that study, well I am not trying to discredit, leaves some to be desired for me. It was done on children during puberty, when chemical levels are changing and parents make awkward attempts to talk to you about sex. It makes no comment or speculation on what could happen in grown men or women. and it was done on 4 children, that is not a very large test group and there was no control group.

I JUST got off that damn Effexor. You don’t feel anything when on it, but you sure feel withdrawls after missing a dose. I’ve got through 6 days of dizziness, brain electrical curret zaps, nausia, and hot flashes.

It’s scarey stuff, and I’m glad I stopped.

I feel just fine finally!!

[quote]Rockscar wrote:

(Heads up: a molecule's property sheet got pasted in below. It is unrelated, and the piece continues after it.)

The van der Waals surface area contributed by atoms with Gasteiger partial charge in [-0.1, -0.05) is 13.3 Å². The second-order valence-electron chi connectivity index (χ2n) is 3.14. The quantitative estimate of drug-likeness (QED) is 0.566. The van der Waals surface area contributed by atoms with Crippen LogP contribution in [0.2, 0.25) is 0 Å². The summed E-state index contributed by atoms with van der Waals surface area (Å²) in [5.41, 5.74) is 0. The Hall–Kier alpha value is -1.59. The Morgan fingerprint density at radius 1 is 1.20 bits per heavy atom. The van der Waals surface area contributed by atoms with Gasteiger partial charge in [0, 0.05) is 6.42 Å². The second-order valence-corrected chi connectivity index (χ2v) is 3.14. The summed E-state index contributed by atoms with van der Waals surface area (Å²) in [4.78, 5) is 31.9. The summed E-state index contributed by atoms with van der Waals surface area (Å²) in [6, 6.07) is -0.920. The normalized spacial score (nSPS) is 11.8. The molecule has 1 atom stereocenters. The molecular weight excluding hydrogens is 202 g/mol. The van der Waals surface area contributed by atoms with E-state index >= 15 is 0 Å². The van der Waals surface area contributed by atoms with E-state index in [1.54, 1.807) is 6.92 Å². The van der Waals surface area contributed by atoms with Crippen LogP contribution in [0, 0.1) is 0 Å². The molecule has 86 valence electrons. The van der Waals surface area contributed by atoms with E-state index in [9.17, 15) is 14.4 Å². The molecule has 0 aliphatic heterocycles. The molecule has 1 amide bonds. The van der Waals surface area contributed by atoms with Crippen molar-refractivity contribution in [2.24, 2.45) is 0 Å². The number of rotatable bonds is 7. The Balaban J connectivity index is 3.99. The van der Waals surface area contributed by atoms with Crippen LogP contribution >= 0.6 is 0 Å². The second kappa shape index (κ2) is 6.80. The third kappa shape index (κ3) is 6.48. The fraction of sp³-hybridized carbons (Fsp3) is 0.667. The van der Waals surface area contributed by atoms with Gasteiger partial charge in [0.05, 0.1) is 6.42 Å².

I JUST got off that damn Effexor. You don’t feel anything when on it, but you sure feel withdrawls after missing a dose. I’ve got through 6 days of dizziness, brain electrical curret zaps, nausia, and hot flashes.

It’s scarey stuff, and I’m glad I stopped.

I feel just fine finally!! [/quote]

Another major problem with anti-depressants, and one that the psychiatric establisment is criminally guilty of trivializing, is that they create a condition of dependency- the more you use them, the worse you function without them, and the harder it is to discontinue them. Often when people quit SSRIs, their depression comes back with a raging passion, with the symptoms being much worse than before they started using the drugs. Then, their deterioration is mistakenly attributed to “relapse” when in reality they are in a state of drug withdrawal. In this way, the drugs actually perpetuate mental illness.

[quote]rephore wrote: